2 min

5 Online Teaching Jobs to Get Started

Aug 25, 2022
in a nutshell
  • Online jobs to work as a teacher include tutoring kids in certain subjects, or teaching supplemental courses in music or the arts.
  • Numerous subjects are available to teach about with rates ranging from $15-$120 per hour.
  • Remember, you’ll still need to take taxes into account if you start teaching online.
Image of If you’re looking to start teaching online in this newly virtual world, here are 5 online teaching jobs to help you get started.
in a nutshell
  • Online jobs to work as a teacher include tutoring kids in certain subjects, or teaching supplemental courses in music or the arts.
  • Numerous subjects are available to teach about with rates ranging from $15-$120 per hour.
  • Remember, you’ll still need to take taxes into account if you start teaching online.

Now, more than ever, individuals are turning to online courses to learn and develop new skills. “There’s a huge variety of teaching and tutoring positions that can be done remotely right now,” says Brie Weiler Reynolds, career development manager and coach at job board site FlexJobs. That can mean taking on full-time work as a teacher, tutoring kids in certain subjects, or teaching supplemental courses in music or the arts, for example.

Here are five sites that could help you make money teaching virtually this fall.

5 Online Teaching Jobs 

Varsity Tutors

Varsity Tutors offer students hour-long lessons online in anything from geometry to ACT prep to French. Tutors have the flexibility to choose their hours, and the average hourly salary on the site ranges from $15 to $40 per hour, according to SideHusl.com.

Apply to be a tutor on Varsity Tutors here.

BümoBrain

BümoBrain (BVS) is a virtual preschool founded by Chriselle Lim and Joan Nguyen at the start of the pandemic. BümoBrain educators teach children aged 2 to 6 years, taking on between four and five 30-minute classes per day.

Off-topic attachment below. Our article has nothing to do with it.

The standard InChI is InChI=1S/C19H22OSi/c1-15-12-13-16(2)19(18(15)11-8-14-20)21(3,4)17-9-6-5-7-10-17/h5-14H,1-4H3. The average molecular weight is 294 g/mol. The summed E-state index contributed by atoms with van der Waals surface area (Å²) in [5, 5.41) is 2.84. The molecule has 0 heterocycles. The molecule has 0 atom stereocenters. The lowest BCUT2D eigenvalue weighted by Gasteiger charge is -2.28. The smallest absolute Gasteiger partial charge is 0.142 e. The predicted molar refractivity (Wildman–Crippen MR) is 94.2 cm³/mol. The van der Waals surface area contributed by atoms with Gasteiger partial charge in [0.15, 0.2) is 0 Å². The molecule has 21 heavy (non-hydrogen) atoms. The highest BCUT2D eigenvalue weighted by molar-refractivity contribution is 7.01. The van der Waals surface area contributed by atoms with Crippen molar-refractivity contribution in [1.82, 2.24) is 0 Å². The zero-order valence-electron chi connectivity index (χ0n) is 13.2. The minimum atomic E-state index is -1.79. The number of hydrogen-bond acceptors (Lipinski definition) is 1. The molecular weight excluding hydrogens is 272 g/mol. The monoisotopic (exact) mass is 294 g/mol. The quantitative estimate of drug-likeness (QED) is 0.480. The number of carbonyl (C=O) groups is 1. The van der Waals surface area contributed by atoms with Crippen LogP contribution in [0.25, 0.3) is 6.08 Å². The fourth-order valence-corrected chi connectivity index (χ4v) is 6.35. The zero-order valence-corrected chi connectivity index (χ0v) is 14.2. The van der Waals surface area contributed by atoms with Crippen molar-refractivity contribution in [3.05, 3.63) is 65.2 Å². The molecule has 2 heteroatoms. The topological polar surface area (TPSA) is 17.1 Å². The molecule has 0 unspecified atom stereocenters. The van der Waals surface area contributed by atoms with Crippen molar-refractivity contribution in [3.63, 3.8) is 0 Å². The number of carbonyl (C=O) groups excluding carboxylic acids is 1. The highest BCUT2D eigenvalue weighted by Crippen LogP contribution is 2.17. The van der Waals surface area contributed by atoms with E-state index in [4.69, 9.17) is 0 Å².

“We have been really dialing in on creating curriculum and content,” says Nguyen, “thinking about how virtual learning can be paired with unplugged experiences, how to still place emphasis on experiential, play-based learning online.”

Teachers, who are required to have classroom experience, get paid between $20 to $30 per hour. Reach out about open opportunities here.

Outschool

Outschool is a marketplace of live, online classes for kids ages 3 to 18, all taught by independent teachers. Subject matters range from history to Dungeons & Dragons, and instructors teach anything from a one-time 40-minute class to eight 90-minute classes over the course of eight weeks.

“Teachers do not need specific teaching credentials to teach on Outschool,” says representative Kristen Marion, and earn an average of $40 per hour.

Minneapolis, Minnesota-based Jade Weatherington, for example, makes about $10,000 per month on Outschool teaching courses like Mastering the Five Paragraph Essay. Sign up to be a teacher here.

Lessonface

Sites like Lessonface match kids with music teachers who can teach banjo, bass guitar, flute, and more. Parents can purchase one lesson at a time or opt for a series of lessons.

Prices vary from $60 for a group of four one-hour lessons to $50 for a 30-minute lesson that’s one-on-one. Lessonface typically takes 15% of what teachers earn if students found them via the website and 4% if teachers recruited them on their own.

Sign up to teach on Lessonface here.

FlexJobs

If you’re not sure if or how you’d like to try teaching, remote job-board site FlexJobs lists an assortment of online teaching opportunities to give you another sense of what’s out there. These range from ESL teaching, which pays an average of $20 per hour, according to PayScale, to remote elementary school teaching, which pays an average of $16 per hour, according to PayScale. Qualifications vary depending on the job.

One more thing to remember, says Rebecca Darugar, who tutors kids in Spanish online twice a week and brings in $120 per hour, is to take taxes into account: “Paying all your taxes yourself takes a not insignificant chunk out of your profits!” 

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Gili Malinsky

Gili Malinsky was a lead reporter for Grow.

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